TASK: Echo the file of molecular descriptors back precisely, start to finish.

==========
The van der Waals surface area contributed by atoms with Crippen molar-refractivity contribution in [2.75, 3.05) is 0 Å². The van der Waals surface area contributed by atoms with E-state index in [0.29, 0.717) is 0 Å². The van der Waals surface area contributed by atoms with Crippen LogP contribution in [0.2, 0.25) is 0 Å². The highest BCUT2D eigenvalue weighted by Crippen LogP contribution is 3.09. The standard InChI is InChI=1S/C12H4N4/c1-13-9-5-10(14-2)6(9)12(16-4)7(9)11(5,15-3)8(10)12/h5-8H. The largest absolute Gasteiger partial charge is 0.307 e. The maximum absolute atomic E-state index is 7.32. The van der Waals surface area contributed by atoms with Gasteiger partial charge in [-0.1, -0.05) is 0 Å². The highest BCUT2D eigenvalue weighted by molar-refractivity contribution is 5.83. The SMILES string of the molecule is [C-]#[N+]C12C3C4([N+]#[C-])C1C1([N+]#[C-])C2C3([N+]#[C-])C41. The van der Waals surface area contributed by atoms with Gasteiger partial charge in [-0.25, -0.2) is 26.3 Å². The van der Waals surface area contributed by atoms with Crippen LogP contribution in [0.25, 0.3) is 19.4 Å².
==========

The van der Waals surface area contributed by atoms with Crippen molar-refractivity contribution in [2.75, 3.05) is 0 Å². The van der Waals surface area contributed by atoms with E-state index in [0.29, 0.717) is 0 Å². The van der Waals surface area contributed by atoms with Crippen LogP contribution in [0.2, 0.25) is 0 Å². The highest BCUT2D eigenvalue weighted by Crippen LogP contribution is 3.09. The standard InChI is InChI=1S/C12H4N4/c1-13-9-5-10(14-2)6(9)12(16-4)7(9)11(5,15-3)8(10)12/h5-8H. The largest absolute Gasteiger partial charge is 0.307 e. The maximum absolute atomic E-state index is 7.32. The van der Waals surface area contributed by atoms with Gasteiger partial charge in [-0.1, -0.05) is 0 Å². The highest BCUT2D eigenvalue weighted by molar-refractivity contribution is 5.83. The SMILES string of the molecule is [C-]#[N+]C12C3C4([N+]#[C-])C1C1([N+]#[C-])C2C3([N+]#[C-])C41. The van der Waals surface area contributed by atoms with Gasteiger partial charge in [-0.25, -0.2) is 26.3 Å². The van der Waals surface area contributed by atoms with Crippen LogP contribution in [0.25, 0.3) is 19.4 Å².